Co-curated by Elizabeth Athens, Assistant Curator of American Art at the Worcester Art Museum, and Brandon Ruud, Abert Family Curator of American Art at the Milwaukee Art Museum, Coming Away travels to Milwaukee from March 2 through May 10, 2018.
Left: Winslow Homer, The Gale, 1883‒93, oil on canvas, Worcester Art Museum, Museum Purchase, 1916.48
An exhibition catalog, co-published by the Yale University Press, the Worcester Art Museum, and the Milwaukee Art Museum, features new scholarship by Athens and Ruud, as well as by Martha Tedeschi, the Elizabeth and John Moors Cabot Director at the Harvard Art Museums. The catalog can be purchased from the Museum Shop. For information, call 508.793.4355.
Coming Away: Winslow Homer and England is co-organized by the Worcester Art Museum and the Milwaukee Art Museum. This exhibition is made possible through support from the Terra Foundation for American Art, the Lunder Foundation, and The Gladys Krieble Delmas Foundation. Additional support is provided by The Richard A. Heald Fund, the Michie Family Curatorial Fund, and the John and Ruth Adam, Jr. Exhibition Fund. This exhibition is supported by an indemnity from the Federal Council on the Arts and the Humanities. The accompanying catalogue is supported by the Henry Luce Foundation and the Wyeth Foundation for American Art. Sponsored by:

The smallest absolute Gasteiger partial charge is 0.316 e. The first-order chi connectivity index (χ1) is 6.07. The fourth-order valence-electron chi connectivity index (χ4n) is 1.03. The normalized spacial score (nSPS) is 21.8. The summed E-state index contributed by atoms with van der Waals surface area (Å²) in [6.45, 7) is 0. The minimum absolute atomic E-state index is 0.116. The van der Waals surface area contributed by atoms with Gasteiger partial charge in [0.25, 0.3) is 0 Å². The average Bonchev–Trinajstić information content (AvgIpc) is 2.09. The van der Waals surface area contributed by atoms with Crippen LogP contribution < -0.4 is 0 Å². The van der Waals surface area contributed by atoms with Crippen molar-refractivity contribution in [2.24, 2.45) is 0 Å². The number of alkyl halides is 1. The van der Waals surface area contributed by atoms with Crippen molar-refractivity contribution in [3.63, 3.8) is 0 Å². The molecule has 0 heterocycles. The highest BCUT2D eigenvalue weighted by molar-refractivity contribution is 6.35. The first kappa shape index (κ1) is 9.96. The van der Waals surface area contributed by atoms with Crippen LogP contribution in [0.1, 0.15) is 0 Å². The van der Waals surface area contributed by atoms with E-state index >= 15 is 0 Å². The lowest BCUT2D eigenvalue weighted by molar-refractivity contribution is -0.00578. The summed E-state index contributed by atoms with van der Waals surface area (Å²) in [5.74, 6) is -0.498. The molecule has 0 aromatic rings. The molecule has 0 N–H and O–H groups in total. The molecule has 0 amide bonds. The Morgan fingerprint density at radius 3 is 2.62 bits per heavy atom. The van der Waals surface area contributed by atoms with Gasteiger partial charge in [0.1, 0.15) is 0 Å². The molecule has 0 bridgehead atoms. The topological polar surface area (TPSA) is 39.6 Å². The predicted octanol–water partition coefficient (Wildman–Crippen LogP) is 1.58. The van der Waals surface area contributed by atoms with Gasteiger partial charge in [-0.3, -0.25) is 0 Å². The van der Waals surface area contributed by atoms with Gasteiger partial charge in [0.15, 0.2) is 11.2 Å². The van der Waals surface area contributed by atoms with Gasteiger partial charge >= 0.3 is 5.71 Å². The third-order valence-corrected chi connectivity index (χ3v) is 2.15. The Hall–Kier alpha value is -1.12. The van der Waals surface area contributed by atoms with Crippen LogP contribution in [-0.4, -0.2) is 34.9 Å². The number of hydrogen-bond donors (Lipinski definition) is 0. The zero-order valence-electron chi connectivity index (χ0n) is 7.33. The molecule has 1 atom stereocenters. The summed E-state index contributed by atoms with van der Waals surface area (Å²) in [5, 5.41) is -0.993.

Salisbury Society Sneak Preview Thursday, November 9, 5:30-8:30pm Call 508.793.4325 for information.
Members’ Opening Event Friday, November 10, 5-8pm A special celebration for Museum members and their guests, featuring tours of the exhibition and cash bar. $10 members; $20 guests
Third Thursday Master Series: Winslow Homer, The Gale Thursday, November 16, 6pm Judith C. Walsh, Professor Emerita of Paper Conservation at Buffalo State College, gives a presentation about Winslow Homer’s painting, The Gale. A reception in the Museum’s Renaissance Court, with cash bar and live music, follows. Free with Museum admission.
See pages 22 - 23 for the full schedule of Master Series Third Thursdays events.
Symposium Friday, December 8, 6pm Dr. Sarah Burns, Ruth N. Halls Professor Emerita of Art History at Indiana University, Bloomington, presents the keynote lecture, examining Winslow Homer’s time in England. Saturday, December 9, 9:30am-5:30pm A day of talks by scholars of American and British art. Both events are free and open to the public. Registration is required and can be made by calling 508.793.4317. For more information, visit worcesterart.org. Made possible through the support from The Andrew W. Mellon Foundation.
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Exhibitions Rediscovering an American Community of Color: The Photographs of William Bullard October 14, 2017 – February 25, 2018
ortraits of Worcester’s people of color taken by itinerant photographer William Bullard are shown for the first time in a special exhibition at the Worcester Art Museum. Rediscovering an American Community of Color, on view through February 25, 2018, provides an invaluable window on a transitional period of American history— capturing the post-emancipation generation, their children, and grandchildren on the cusp of a new century. Bullard’s photographs document their achievements and reflect their aspirations and confidence in the future. Moreover, his images demonstrate the ways the camera provided people of color the power of self-representation to challenge cruel racial stereotypes and caricatures that permeated the culture.